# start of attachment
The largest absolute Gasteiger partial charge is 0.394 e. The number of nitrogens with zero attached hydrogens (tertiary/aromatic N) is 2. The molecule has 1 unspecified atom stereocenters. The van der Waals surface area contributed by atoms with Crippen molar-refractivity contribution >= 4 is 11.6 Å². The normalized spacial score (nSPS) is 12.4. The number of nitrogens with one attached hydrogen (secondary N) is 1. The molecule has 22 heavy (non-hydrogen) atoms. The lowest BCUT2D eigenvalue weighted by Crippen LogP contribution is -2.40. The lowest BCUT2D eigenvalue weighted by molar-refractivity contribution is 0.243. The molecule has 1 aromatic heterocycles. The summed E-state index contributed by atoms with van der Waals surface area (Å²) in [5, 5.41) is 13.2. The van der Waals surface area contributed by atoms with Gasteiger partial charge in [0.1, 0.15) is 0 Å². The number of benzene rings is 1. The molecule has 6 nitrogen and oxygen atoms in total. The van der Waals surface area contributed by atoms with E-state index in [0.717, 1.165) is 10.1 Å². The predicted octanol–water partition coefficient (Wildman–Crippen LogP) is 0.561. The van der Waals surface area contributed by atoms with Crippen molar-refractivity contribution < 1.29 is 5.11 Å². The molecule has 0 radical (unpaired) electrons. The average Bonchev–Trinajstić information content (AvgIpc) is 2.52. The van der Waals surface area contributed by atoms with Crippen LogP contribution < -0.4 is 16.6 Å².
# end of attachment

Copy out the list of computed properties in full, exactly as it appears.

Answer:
The largest absolute Gasteiger partial charge is 0.394 e. The number of nitrogens with zero attached hydrogens (tertiary/aromatic N) is 2. The molecule has 1 unspecified atom stereocenters. The van der Waals surface area contributed by atoms with Crippen molar-refractivity contribution >= 4 is 11.6 Å². The normalized spacial score (nSPS) is 12.4. The number of nitrogens with one attached hydrogen (secondary N) is 1. The molecule has 22 heavy (non-hydrogen) atoms. The lowest BCUT2D eigenvalue weighted by Crippen LogP contribution is -2.40. The lowest BCUT2D eigenvalue weighted by molar-refractivity contribution is 0.243. The molecule has 1 aromatic heterocycles. The summed E-state index contributed by atoms with van der Waals surface area (Å²) in [5, 5.41) is 13.2. The van der Waals surface area contributed by atoms with Gasteiger partial charge in [0.1, 0.15) is 0 Å². The number of benzene rings is 1. The molecule has 6 nitrogen and oxygen atoms in total. The van der Waals surface area contributed by atoms with E-state index in [0.717, 1.165) is 10.1 Å². The predicted octanol–water partition coefficient (Wildman–Crippen LogP) is 0.561. The van der Waals surface area contributed by atoms with Crippen molar-refractivity contribution < 1.29 is 5.11 Å². The molecule has 0 radical (unpaired) electrons. The average Bonchev–Trinajstić information content (AvgIpc) is 2.52. The van der Waals surface area contributed by atoms with Crippen LogP contribution < -0.4 is 16.6 Å².